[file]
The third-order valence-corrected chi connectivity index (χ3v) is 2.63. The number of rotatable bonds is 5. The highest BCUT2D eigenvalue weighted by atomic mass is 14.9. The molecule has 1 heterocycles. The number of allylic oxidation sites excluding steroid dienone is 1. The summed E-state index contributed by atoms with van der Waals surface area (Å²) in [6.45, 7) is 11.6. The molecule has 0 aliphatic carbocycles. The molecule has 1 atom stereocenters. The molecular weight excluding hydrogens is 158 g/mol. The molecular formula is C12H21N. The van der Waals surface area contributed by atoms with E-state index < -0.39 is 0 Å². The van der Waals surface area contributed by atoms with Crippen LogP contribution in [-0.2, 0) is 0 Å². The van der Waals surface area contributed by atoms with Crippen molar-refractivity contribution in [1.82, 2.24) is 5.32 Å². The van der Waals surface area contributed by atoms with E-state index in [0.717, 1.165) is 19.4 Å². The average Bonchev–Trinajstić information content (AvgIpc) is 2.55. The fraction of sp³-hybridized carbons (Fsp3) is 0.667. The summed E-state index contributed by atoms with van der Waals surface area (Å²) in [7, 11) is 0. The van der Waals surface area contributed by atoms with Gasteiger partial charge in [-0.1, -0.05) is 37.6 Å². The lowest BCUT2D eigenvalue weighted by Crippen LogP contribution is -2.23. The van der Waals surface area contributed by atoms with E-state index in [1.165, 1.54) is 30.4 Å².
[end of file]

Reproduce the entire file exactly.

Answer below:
The third-order valence-corrected chi connectivity index (χ3v) is 2.63. The number of rotatable bonds is 5. The highest BCUT2D eigenvalue weighted by atomic mass is 14.9. The molecule has 1 heterocycles. The number of allylic oxidation sites excluding steroid dienone is 1. The summed E-state index contributed by atoms with van der Waals surface area (Å²) in [6.45, 7) is 11.6. The molecule has 0 aliphatic carbocycles. The molecule has 1 atom stereocenters. The molecular weight excluding hydrogens is 158 g/mol. The molecular formula is C12H21N. The van der Waals surface area contributed by atoms with E-state index < -0.39 is 0 Å². The van der Waals surface area contributed by atoms with Crippen LogP contribution in [-0.2, 0) is 0 Å². The van der Waals surface area contributed by atoms with Crippen molar-refractivity contribution in [1.82, 2.24) is 5.32 Å². The van der Waals surface area contributed by atoms with E-state index in [0.717, 1.165) is 19.4 Å². The average Bonchev–Trinajstić information content (AvgIpc) is 2.55. The fraction of sp³-hybridized carbons (Fsp3) is 0.667. The summed E-state index contributed by atoms with van der Waals surface area (Å²) in [7, 11) is 0. The van der Waals surface area contributed by atoms with Gasteiger partial charge in [-0.1, -0.05) is 37.6 Å². The lowest BCUT2D eigenvalue weighted by Crippen LogP contribution is -2.23. The van der Waals surface area contributed by atoms with E-state index in [1.165, 1.54) is 30.4 Å².